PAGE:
The SFPA makes a joke of the EU’s claim of ‘a level playing field’ says Irish Fishing and Seafood Alliance (IFSA) Chairman, Cormac Burke

The SFPA makes a joke of the EU’s claim of ‘a level playing field’ says Irish Fishing and Seafood Alliance (IFSA) Chairman, Cormac Burke

Ireland’s fisheries inspection system makes a joke of the EU’s claim of ‘a level playing field’ says the head of the Irish Fishing and Seafood Alliance, Cormac Burke.

The statement from the Chairman of the IFSA comes after a Belgian-registered beam trawler was spotted yesterday landing in Cork without any monitoring from the Sea-Fisheries Protection Authority (SFPA). Under an agreement between the EU and the Irish Government, vessels whose catches are destined for Belgium are exempt from inspections by Irish fishery control authorities.

This exemption is constantly abused by EU members states fishing in Irish waters and landing in Irish national ports. The SFPA has been accused to turning a blind-eye to these landings and instead have been coming down hard of Irish fishing vessels. In April 2021, the EU Commission revoked the Irish control plan for Irish vessels landing fish, based on data supplied to them from the SFPA. The control plan allowed for the weighing of fish landings in processing facilities rather than pierside. Since that time Irish fishing vessels have faced hardships with no permanent control plan in place, whereas EU-registered vessels can land without any monitoring.

Once more, the complicated system of vessel-ownership in the EU allows major corporations to set up subsidiary companies across Member States to buy up vessel tonnage in that country. In this way for example, Dutch companies can buy up fishing rights in France, Belgium and Spain.

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The IFSA Chairman writes:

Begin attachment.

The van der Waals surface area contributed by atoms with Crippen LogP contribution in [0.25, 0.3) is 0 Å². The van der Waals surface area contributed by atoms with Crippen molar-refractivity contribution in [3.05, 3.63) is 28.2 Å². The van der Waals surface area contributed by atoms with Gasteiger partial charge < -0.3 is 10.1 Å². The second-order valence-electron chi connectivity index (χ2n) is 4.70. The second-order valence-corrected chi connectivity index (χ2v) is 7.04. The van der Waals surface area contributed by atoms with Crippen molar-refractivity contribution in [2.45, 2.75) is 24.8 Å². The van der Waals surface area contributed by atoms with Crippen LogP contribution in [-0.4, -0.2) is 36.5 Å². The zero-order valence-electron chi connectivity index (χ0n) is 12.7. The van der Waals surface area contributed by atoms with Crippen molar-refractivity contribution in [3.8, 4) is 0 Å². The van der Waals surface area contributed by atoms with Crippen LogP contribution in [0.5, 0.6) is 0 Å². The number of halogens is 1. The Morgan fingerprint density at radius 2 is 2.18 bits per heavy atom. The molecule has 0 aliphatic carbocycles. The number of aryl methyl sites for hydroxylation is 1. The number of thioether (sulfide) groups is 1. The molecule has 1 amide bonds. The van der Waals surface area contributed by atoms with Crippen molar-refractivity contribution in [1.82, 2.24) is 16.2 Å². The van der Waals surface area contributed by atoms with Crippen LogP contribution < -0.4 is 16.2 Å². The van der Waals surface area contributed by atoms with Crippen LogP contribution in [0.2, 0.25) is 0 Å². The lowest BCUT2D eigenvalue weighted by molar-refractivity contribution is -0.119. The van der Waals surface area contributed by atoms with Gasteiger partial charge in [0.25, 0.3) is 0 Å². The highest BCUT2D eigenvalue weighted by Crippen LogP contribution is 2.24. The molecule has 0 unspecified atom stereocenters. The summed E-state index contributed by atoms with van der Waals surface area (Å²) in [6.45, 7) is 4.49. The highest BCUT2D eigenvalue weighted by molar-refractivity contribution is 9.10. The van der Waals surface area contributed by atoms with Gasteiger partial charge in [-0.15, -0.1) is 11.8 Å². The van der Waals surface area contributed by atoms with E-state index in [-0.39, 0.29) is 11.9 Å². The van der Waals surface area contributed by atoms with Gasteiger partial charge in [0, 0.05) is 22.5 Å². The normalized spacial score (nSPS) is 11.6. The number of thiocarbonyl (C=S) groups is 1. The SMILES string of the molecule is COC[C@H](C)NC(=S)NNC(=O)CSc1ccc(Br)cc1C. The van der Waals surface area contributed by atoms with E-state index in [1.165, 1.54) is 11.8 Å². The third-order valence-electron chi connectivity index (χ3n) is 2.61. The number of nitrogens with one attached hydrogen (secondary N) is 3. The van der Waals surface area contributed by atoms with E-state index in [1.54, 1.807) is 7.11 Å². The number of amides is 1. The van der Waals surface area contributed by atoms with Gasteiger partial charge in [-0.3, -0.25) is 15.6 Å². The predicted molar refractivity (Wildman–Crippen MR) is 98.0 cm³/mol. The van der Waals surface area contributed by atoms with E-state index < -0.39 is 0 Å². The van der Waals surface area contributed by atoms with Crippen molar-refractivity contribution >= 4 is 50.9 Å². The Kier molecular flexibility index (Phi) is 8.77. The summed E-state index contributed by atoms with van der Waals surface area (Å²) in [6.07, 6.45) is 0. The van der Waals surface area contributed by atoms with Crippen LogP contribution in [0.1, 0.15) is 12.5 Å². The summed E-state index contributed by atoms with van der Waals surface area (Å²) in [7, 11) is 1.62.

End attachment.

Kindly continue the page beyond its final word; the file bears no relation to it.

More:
“Photographed (above) is a Belgian beamer landing in Cork yesterday with, as seems to always be the case with non-Irish vessels operating in Irish waters and landing into Irish ports, zero fisheries monitoring or landing inspection by Ireland’s Sea Fisheries Protection Authority (SFPA), and meanwhile it is strongly believed that the same SFPA are planning on increasing their level of attention on particular Irish fishing vessels and companies.

“What is interesting about this particular vessel is that it is owned by a Spanish solicitor, works under a Belgian flag, and is crewed by Dutch fishermen.

“Further to this, it is widely reported that Spain are at present busy buying up Belgian and French vessels with licenses to fish in Irish waters – and also worth noting that the first trip for a brand new Dutch vessel will be to fish in Irish waters.

“On top of this, Belgian beamers made an uninspected and unmonitored landing, which included monkfish, into Dun Laoghaire last week — while for Irish fishermen this port is not an approved landing port for monk.

“The owners of other EU nations’ fishing companies are to be admired for their shrewdness and business acumen in knowing all the legal loopholes but surely at some point the Irish Government, the Minister for Marine and his civil servants must be called upon to explain why they are willingly allowing everyone, except Irish fishermen, to reap the benefits of the rich resource that lies within Irish waters.

“It is shameful that not only is the Irish fishing industry being screwed from the outside with foreign fleets knowing how to ‘work the system’ but are at the same time being equally screwed by Irish authorities with no strategy other than tie-up schemes, fleet reduction plans and those that remain will be facing an even tougher and unfair inspection regime from the SFPA.

“The Irish fishing industry has reached breaking point and something has to give in the very near future.”

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SFPA makes EU’s claim of a level-playing field a joke claims IFSA Chairman

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